Hundreds of Hillary Clinton supporters manifested today in the American capital to ask that the Florida and Michigan votes, penalized by the Democratic Party for moving up their primaries, be counted.
To the shouts of “count every vote” and “democracy now”, the protesters–many of them women–gathered during the early hours of the morning in front of a central hotel in Washington, where a party committee planned to decide today what to do with the votes of the two states.
The congregation was displaced later to a park in the capital. Clinton, who maintains a hard stance during almost the last six months for the Democratic Presidential candidature against the senator from Illinois, Barack Obama, has been the principle defender of including the delegates from Florida and Michigan.
Her campaign sustains that the inclusion of the primary results shall permit her to gain the popular vote, an argument that the senator from New York is brandishing to convince the party elite that she is the legitimate winner of the primary process that shall conclude on Tuesday in South Dakota and Montana.
The ex-American first lady won in Florida and Michigan and requested that “all” the delegates be counted, a request that is difficult to reach given that Obama’s name was not included on the ballot in Michigan.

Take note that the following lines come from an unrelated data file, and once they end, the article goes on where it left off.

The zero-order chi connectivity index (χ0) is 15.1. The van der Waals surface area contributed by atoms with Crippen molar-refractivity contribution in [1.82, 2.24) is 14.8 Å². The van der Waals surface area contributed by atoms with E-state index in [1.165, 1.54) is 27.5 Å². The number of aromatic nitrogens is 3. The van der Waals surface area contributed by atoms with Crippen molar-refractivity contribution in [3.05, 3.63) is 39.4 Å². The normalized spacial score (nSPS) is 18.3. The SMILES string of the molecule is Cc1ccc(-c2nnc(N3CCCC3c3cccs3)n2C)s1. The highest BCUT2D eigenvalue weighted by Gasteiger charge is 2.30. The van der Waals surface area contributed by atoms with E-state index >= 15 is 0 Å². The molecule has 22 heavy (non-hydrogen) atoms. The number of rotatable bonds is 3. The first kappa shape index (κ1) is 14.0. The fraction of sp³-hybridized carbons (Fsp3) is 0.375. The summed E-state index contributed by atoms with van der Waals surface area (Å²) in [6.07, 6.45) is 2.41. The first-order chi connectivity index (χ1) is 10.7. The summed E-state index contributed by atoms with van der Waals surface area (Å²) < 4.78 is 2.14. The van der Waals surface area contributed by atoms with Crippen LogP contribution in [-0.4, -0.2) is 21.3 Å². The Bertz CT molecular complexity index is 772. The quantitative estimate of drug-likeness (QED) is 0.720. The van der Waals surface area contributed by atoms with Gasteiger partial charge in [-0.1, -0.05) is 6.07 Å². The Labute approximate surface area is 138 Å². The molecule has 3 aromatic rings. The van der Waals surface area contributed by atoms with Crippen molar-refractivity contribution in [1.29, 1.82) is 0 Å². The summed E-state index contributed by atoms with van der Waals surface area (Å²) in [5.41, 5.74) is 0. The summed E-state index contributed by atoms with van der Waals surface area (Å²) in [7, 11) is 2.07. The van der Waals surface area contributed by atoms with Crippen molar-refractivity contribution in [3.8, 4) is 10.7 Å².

Waiting for the decision, Fabiola Rodriguez, Hillary Clinton’s campaign communications director for the Hispanic market said today to EFE (Spanish News Agency) that “having arrived this far is already a victory for us.”
Outside of the hotel the march attracted an inflamed multitude from different parts of the country.
Among them was Elizabeth McNaughton, a ninety year old retired psychologist, that didn’t doubt throwing the suitcase over her shoulder and traveling from Houston to Washington to express her solidarity with Hillary and her cause.
“In the year I was born, 1918, it was the first year women could vote in Texas”, McNaughton said to EFE, who assured that it would please her to see “a woman in the White House.” McNaughton said being convinced beyond her gender, “Hillary is the best candidate” and lamented that in her opinion it is a negative campaign of American methods against Hillary, something that she attributes to “chauvinism.”
Shu Israel, a fifty year old Ethiopian immigrant that worked as a property consultant in Washington also considered that “in the U.S. it is always acceptable to be sexist. This explains the derision of Hillary, they make comments about her wrinkles, her physical appearance, and the clothing that she wears”, an indignant Israel explained to EFE who affirms that it is rare to hear comments of this type about Obama.
Tom Zidik, a fifty four year old laborer from Harrisburg avoided entering into themes of gender and insisted that what is important “is that the voters don’t pay for the decisions of the party leaders; that they penalize them and not the voters.”
The march also included a reduced presence of Obama defenders, as Keegan Schlake, a twenty five year old from Orlando, who simply considered it an “embarrassment” that his state doesn’t have representation.